See more details in the El Nino update.
Beyond 72 hours no swell producing fetch is forecast.
Details to follow...
External Reference Material: El Nino Southern Oscillation (ENSO), Madden Julian Oscillation (MJO), Pacific Decadal Oscillation (PDO), Southern Oscillation Index (SOI), Kelvin Wave
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Chasing The Swell: Sachi Cunningham from the LA Times spent the entirety of last winter chasing surfers and swells around the North Pacific with her high def video cam. Her timing couldn't have been any better with the project exactly coinciding with the strongest El Nino in 12 years resulting in the best big wave season in a decade. And being an accomplished surfer herself helped her to bring a poignant and accurate account of the what it's like to ride big waves and the new (and some not so new) personalities that are revitalizing the sport. This is must-see material for any surfer or weather enthusiast. Check it out here: http://www.latimes.com/news/nationworld/nation/chasingtheswell/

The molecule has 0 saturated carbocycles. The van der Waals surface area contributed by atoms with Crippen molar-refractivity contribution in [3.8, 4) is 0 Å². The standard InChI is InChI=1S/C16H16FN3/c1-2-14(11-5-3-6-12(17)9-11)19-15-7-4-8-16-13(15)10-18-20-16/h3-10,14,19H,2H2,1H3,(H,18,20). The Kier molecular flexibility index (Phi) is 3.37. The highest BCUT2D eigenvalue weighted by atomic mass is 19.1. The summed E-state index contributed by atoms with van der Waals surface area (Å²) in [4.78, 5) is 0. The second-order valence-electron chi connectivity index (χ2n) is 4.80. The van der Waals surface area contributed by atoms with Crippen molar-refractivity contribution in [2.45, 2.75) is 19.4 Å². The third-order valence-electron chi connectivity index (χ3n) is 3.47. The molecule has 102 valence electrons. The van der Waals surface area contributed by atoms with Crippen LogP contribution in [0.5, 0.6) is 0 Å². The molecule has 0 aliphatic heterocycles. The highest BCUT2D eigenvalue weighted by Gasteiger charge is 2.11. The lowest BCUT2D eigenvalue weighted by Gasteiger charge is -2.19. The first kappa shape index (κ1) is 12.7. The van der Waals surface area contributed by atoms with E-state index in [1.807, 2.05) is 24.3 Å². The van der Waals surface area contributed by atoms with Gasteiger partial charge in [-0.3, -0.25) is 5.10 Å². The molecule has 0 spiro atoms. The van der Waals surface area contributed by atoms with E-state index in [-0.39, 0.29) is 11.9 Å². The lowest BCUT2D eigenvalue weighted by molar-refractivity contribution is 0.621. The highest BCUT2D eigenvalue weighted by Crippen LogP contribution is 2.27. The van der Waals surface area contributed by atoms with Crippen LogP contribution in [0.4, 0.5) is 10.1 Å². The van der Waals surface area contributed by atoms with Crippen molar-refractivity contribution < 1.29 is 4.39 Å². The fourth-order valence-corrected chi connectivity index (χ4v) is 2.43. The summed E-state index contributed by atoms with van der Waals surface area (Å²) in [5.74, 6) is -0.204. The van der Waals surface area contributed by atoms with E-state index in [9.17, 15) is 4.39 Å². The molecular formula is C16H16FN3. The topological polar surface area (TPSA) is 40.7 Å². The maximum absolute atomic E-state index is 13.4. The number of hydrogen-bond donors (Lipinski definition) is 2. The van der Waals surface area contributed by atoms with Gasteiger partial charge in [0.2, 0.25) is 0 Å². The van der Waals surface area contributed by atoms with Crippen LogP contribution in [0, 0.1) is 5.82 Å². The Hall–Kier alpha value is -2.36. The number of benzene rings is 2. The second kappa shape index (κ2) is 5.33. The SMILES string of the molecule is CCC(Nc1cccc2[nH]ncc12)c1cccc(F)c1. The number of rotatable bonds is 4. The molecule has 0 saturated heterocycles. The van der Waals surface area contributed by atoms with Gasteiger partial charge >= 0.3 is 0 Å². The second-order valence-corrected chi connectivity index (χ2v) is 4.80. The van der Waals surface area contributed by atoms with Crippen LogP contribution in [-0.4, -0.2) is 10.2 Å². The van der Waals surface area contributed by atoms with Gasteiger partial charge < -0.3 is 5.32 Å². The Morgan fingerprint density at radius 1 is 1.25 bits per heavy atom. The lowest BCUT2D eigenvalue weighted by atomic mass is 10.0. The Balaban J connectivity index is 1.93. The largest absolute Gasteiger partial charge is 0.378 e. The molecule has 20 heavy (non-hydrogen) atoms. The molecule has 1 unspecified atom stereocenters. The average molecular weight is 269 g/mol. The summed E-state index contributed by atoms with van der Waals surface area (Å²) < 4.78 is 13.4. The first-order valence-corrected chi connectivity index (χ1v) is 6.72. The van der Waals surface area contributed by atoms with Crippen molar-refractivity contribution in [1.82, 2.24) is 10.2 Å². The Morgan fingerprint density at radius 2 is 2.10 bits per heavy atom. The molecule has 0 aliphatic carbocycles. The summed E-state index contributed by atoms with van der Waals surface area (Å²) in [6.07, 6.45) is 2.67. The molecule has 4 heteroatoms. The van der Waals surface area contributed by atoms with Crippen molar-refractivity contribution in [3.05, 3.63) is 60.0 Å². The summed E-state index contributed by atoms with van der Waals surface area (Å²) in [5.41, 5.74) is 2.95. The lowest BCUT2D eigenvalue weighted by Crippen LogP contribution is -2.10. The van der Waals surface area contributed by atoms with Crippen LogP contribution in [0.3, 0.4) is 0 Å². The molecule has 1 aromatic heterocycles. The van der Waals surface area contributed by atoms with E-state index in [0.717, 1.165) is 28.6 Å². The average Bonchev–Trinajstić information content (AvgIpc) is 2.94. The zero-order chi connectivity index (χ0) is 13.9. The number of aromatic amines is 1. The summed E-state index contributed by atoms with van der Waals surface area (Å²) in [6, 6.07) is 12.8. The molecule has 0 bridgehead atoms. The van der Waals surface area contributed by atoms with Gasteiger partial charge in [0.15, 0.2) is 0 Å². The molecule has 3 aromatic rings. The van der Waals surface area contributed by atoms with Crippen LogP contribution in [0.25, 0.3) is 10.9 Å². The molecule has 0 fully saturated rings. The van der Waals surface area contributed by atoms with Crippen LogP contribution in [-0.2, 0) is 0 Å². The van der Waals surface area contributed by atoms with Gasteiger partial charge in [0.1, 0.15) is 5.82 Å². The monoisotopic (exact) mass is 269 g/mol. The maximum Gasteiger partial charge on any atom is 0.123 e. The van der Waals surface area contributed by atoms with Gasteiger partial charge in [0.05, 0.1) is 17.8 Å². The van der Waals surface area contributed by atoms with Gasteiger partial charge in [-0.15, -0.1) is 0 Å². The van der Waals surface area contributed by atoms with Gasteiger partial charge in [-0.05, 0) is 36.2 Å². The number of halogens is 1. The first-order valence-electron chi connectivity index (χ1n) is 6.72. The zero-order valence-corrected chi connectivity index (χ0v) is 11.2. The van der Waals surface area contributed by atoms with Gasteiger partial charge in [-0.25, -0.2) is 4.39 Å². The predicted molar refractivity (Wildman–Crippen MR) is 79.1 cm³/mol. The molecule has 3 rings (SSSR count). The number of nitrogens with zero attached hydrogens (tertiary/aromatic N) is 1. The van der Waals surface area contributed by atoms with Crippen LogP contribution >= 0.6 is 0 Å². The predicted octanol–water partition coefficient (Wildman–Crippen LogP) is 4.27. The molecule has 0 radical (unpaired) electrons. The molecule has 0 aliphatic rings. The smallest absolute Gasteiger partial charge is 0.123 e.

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Surf Height-Swell Height Correlation Table